A fast-moving thunderstorm started in the Dakotas overnight Sunday, June 11, 2017 and pushed east into central Minnesota, dumping heavy rain and up to tennis-ball-sized hail.
The front edge of the storm system hit Twin Cities metro with wind gusts up to 112 km/h (70 mph), downing trees and power lines. "Cars and homes were hit with debris, and authorities reported fires believed to be caused by lightning strikes," CBS reported. "Streets in many communities were flooded with rainwater. In several places, mounds of hail could be seen floating on the floodwaters like small icebergs. In Coon Rapids, so much hail fell that streets had to be plowed."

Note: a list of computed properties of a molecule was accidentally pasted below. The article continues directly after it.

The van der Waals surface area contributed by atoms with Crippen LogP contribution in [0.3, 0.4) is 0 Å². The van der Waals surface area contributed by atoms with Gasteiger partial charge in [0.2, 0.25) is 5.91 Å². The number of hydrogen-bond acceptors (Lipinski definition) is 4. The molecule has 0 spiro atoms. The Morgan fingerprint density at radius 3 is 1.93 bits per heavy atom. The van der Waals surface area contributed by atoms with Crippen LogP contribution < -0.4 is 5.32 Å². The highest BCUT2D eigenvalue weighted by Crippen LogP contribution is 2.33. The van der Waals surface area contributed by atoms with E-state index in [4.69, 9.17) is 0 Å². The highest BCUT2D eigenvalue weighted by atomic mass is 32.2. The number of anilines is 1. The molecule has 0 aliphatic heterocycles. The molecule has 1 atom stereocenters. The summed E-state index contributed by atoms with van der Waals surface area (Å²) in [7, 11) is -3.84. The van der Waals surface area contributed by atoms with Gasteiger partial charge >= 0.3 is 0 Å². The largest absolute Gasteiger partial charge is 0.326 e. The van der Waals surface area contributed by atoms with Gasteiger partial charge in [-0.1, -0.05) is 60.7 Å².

The storm initially affected 132 000 households, mostly in the Twin Cities metro and St Cloud areas. Xcel Energy said it sent more than 500 people to repair outages, adding that by mid-day 45 000 households had their power restored. Around 34 000 were still without power Sunday night, when Xcel said that some of them might be without power for multiple days.
Meteorologist Mike Augustyniak said the storm could likely have caused more than $100 million worth of damage in the Twin Cities alone.
Featured image: Fast-moving storm hits Twin Cities metro area, Minnesota on June 11, 2017. Credit: Melissa Dye